Veteran trainer Freddie Roach has vowed to back Manny Pacquiao if the boxer decides to take advantage of rule changes that could see professional fighters allowed to take part in this summer’s Olympics.
Pacquiao on Wednesday said he is yet to decide on whether he would pursue a spot in the Philippines Olympic team, appearing to pull back from an earlier statement in which he said he would be honored to fight in Rio.
“I am not saying a yes or a no,” Pacquiao said. “I am not closing the door. I have to think about it and I am still thinking about it. It is good to let professionals in the Olympics.”
The eight-time world champion said earlier this month that he had been “personally invited” to Rio by International Boxing Association (AIBA) president Wu Ching-Kuo.
Proposed changes to AIBA statutes, set to be put to a vote at a special congress of AIBA confederations at the end of next month, could leave Olympic eligibility in the hands of national boxing federations.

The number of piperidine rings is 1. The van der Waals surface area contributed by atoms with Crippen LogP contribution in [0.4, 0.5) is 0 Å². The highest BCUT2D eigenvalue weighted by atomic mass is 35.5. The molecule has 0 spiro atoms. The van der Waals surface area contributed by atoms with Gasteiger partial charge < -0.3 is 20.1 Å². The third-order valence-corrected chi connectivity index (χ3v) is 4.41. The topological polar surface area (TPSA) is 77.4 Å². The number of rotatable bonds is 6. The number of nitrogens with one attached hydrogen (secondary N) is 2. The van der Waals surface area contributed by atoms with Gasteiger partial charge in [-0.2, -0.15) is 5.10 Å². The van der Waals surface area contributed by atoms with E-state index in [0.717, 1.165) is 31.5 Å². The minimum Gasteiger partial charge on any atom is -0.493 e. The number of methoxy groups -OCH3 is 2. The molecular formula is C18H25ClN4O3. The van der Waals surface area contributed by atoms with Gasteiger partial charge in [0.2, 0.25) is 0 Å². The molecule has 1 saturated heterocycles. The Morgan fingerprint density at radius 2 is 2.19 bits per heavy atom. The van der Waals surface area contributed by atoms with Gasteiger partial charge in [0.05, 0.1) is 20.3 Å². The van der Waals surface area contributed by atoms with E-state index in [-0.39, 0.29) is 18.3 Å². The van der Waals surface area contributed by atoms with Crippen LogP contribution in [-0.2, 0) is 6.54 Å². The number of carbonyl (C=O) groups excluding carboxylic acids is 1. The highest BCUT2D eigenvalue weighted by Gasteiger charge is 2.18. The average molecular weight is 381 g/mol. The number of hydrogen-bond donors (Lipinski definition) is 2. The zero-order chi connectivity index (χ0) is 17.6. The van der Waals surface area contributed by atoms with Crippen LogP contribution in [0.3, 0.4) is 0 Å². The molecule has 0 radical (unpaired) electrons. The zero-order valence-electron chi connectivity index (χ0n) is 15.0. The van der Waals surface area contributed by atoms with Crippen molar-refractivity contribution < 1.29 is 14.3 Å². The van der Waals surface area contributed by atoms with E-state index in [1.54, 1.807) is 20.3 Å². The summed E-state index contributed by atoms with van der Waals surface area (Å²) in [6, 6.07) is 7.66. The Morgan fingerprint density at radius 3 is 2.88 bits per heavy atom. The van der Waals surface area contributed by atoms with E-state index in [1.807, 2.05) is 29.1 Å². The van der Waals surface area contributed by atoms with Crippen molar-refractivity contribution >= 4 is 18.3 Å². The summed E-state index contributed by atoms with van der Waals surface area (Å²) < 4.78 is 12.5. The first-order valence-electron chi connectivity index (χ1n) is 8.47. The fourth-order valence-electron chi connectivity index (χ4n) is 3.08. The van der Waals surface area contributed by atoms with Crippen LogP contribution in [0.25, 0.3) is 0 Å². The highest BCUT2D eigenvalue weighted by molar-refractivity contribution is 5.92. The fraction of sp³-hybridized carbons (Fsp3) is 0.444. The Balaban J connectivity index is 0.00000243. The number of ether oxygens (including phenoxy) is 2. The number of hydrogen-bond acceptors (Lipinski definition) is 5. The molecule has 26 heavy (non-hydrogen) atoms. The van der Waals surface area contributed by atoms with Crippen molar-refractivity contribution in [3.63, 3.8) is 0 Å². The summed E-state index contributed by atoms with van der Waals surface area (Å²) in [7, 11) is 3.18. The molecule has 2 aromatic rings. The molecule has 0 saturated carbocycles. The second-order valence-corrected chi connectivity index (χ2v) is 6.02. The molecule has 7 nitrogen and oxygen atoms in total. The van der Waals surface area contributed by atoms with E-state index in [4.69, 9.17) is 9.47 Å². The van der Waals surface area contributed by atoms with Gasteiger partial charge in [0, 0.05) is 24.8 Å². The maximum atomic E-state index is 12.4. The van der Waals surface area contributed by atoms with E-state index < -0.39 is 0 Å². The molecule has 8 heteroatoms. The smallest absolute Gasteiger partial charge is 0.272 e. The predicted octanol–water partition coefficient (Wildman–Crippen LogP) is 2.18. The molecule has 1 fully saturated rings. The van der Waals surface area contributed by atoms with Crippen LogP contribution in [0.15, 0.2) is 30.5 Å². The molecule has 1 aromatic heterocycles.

Pacquiao, who is preparing for what is being billed as his farewell fight against Timothy Bradley in Las Vegas on April 9, is planning to transition into Philippine politics when he hangs up his gloves.
However, the prospect of becoming his nation’s first ever Olympic gold medalist is likely to be a powerful lure for the 37-year-old.
The Philippines have won a total of nine bronze and silver medals at the Olympics since the 1928 Games in Amsterdam, five of them in boxing.
Roach on Wednesday said he had discussed the prospect of fighting in Rio with Pacquiao — and revealed he had even offered to work for free.
“If they let him in the Olympics, I told him I would train him,” Roach said. “Pro athletes compete in other sports at the Olympics, so why not?”
Roach dismissed concerns that allowing professionals to fight against untested amateurs could be risky.
“What is dangerous about it? People talk about the difference between pros and amateurs, but good pros come from the amateurs,” Roach said.
However, Roach’s opinion is not shared by Pacquiao’s veteran promoter Bob Arum, who described the AIBA’s proposals as “insane.”
“I think the idea of professional boxers in the Olympics, the way it has been proposed, is insane,” Arum, 84, said. “You cannot have top professional fighters competing in the Olympics against raw amateurs. To mix them up is wrong.”
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